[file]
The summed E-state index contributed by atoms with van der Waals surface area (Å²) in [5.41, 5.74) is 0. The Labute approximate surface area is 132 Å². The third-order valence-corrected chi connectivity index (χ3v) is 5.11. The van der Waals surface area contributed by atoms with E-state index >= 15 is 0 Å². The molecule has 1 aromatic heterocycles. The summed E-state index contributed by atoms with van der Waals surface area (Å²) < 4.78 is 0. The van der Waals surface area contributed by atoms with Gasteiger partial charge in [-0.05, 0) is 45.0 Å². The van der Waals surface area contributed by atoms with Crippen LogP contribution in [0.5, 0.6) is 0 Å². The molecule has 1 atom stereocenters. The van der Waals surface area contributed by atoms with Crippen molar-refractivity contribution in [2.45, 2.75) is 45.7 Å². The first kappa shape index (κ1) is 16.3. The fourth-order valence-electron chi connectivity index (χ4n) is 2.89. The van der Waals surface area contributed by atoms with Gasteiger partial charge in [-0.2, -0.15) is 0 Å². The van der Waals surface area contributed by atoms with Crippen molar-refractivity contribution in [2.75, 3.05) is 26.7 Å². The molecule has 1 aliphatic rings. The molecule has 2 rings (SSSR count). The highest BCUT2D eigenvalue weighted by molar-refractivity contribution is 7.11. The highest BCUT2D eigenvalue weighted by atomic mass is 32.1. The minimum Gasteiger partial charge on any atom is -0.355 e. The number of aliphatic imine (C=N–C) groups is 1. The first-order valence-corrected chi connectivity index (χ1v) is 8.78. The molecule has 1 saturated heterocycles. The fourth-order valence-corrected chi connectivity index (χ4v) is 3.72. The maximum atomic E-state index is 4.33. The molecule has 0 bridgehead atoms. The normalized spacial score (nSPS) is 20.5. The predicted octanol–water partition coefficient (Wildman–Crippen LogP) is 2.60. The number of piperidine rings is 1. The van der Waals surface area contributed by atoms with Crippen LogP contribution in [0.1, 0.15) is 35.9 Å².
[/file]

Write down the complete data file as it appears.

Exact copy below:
The summed E-state index contributed by atoms with van der Waals surface area (Å²) in [5.41, 5.74) is 0. The Labute approximate surface area is 132 Å². The third-order valence-corrected chi connectivity index (χ3v) is 5.11. The van der Waals surface area contributed by atoms with E-state index >= 15 is 0 Å². The molecule has 1 aromatic heterocycles. The summed E-state index contributed by atoms with van der Waals surface area (Å²) < 4.78 is 0. The van der Waals surface area contributed by atoms with Gasteiger partial charge in [-0.05, 0) is 45.0 Å². The van der Waals surface area contributed by atoms with Crippen LogP contribution in [0.5, 0.6) is 0 Å². The molecule has 1 atom stereocenters. The van der Waals surface area contributed by atoms with Crippen molar-refractivity contribution in [2.45, 2.75) is 45.7 Å². The first kappa shape index (κ1) is 16.3. The fourth-order valence-electron chi connectivity index (χ4n) is 2.89. The van der Waals surface area contributed by atoms with Gasteiger partial charge in [-0.2, -0.15) is 0 Å². The van der Waals surface area contributed by atoms with Crippen molar-refractivity contribution in [2.75, 3.05) is 26.7 Å². The molecule has 1 aliphatic rings. The molecule has 2 rings (SSSR count). The highest BCUT2D eigenvalue weighted by molar-refractivity contribution is 7.11. The highest BCUT2D eigenvalue weighted by atomic mass is 32.1. The minimum Gasteiger partial charge on any atom is -0.355 e. The number of aliphatic imine (C=N–C) groups is 1. The first-order valence-corrected chi connectivity index (χ1v) is 8.78. The molecule has 1 saturated heterocycles. The fourth-order valence-corrected chi connectivity index (χ4v) is 3.72. The maximum atomic E-state index is 4.33. The molecule has 0 bridgehead atoms. The normalized spacial score (nSPS) is 20.5. The predicted octanol–water partition coefficient (Wildman–Crippen LogP) is 2.60. The number of piperidine rings is 1. The van der Waals surface area contributed by atoms with Crippen LogP contribution in [0.1, 0.15) is 35.9 Å².